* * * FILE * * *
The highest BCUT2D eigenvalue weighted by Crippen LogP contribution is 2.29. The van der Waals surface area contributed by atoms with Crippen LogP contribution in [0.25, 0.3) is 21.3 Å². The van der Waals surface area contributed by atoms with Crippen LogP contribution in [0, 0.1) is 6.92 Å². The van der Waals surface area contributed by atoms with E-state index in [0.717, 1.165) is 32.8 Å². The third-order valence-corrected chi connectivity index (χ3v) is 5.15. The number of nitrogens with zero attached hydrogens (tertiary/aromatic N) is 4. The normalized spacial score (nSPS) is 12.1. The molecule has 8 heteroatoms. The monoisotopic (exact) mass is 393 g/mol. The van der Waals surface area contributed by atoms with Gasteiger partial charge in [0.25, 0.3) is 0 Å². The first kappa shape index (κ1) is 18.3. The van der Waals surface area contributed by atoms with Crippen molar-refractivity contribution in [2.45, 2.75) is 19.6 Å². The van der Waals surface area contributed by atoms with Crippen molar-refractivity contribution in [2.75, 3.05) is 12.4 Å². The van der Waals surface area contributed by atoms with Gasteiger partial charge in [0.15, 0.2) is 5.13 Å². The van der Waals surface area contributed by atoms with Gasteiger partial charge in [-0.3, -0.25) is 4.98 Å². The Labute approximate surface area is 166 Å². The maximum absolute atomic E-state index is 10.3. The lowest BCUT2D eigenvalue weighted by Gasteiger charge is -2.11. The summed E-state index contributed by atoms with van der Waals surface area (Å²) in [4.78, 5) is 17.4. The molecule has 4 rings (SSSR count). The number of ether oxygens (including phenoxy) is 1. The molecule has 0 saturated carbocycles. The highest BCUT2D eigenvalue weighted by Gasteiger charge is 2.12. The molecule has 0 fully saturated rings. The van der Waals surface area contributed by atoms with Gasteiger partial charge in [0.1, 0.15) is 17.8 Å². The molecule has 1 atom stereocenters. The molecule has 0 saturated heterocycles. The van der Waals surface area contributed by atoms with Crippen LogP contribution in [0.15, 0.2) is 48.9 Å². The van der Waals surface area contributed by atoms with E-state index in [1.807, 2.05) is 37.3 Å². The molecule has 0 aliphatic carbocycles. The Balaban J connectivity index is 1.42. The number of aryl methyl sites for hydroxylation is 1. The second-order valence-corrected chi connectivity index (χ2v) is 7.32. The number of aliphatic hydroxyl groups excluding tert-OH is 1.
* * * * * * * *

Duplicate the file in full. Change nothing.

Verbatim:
The highest BCUT2D eigenvalue weighted by Crippen LogP contribution is 2.29. The van der Waals surface area contributed by atoms with Crippen LogP contribution in [0.25, 0.3) is 21.3 Å². The van der Waals surface area contributed by atoms with Crippen LogP contribution in [0, 0.1) is 6.92 Å². The van der Waals surface area contributed by atoms with E-state index in [0.717, 1.165) is 32.8 Å². The third-order valence-corrected chi connectivity index (χ3v) is 5.15. The number of nitrogens with zero attached hydrogens (tertiary/aromatic N) is 4. The normalized spacial score (nSPS) is 12.1. The molecule has 8 heteroatoms. The monoisotopic (exact) mass is 393 g/mol. The van der Waals surface area contributed by atoms with Gasteiger partial charge in [0.25, 0.3) is 0 Å². The first kappa shape index (κ1) is 18.3. The van der Waals surface area contributed by atoms with Crippen molar-refractivity contribution in [2.45, 2.75) is 19.6 Å². The van der Waals surface area contributed by atoms with Crippen molar-refractivity contribution in [2.75, 3.05) is 12.4 Å². The van der Waals surface area contributed by atoms with Gasteiger partial charge in [0.15, 0.2) is 5.13 Å². The van der Waals surface area contributed by atoms with Gasteiger partial charge in [-0.3, -0.25) is 4.98 Å². The Labute approximate surface area is 166 Å². The maximum absolute atomic E-state index is 10.3. The lowest BCUT2D eigenvalue weighted by Gasteiger charge is -2.11. The summed E-state index contributed by atoms with van der Waals surface area (Å²) in [4.78, 5) is 17.4. The molecule has 4 rings (SSSR count). The number of ether oxygens (including phenoxy) is 1. The molecule has 0 saturated carbocycles. The highest BCUT2D eigenvalue weighted by Gasteiger charge is 2.12. The molecule has 0 fully saturated rings. The van der Waals surface area contributed by atoms with Gasteiger partial charge in [0.1, 0.15) is 17.8 Å². The molecule has 1 atom stereocenters. The molecule has 0 saturated heterocycles. The van der Waals surface area contributed by atoms with Crippen LogP contribution in [0.15, 0.2) is 48.9 Å². The van der Waals surface area contributed by atoms with E-state index in [1.807, 2.05) is 37.3 Å². The molecule has 0 aliphatic carbocycles. The Balaban J connectivity index is 1.42. The number of aryl methyl sites for hydroxylation is 1. The second-order valence-corrected chi connectivity index (χ2v) is 7.32. The number of aliphatic hydroxyl groups excluding tert-OH is 1.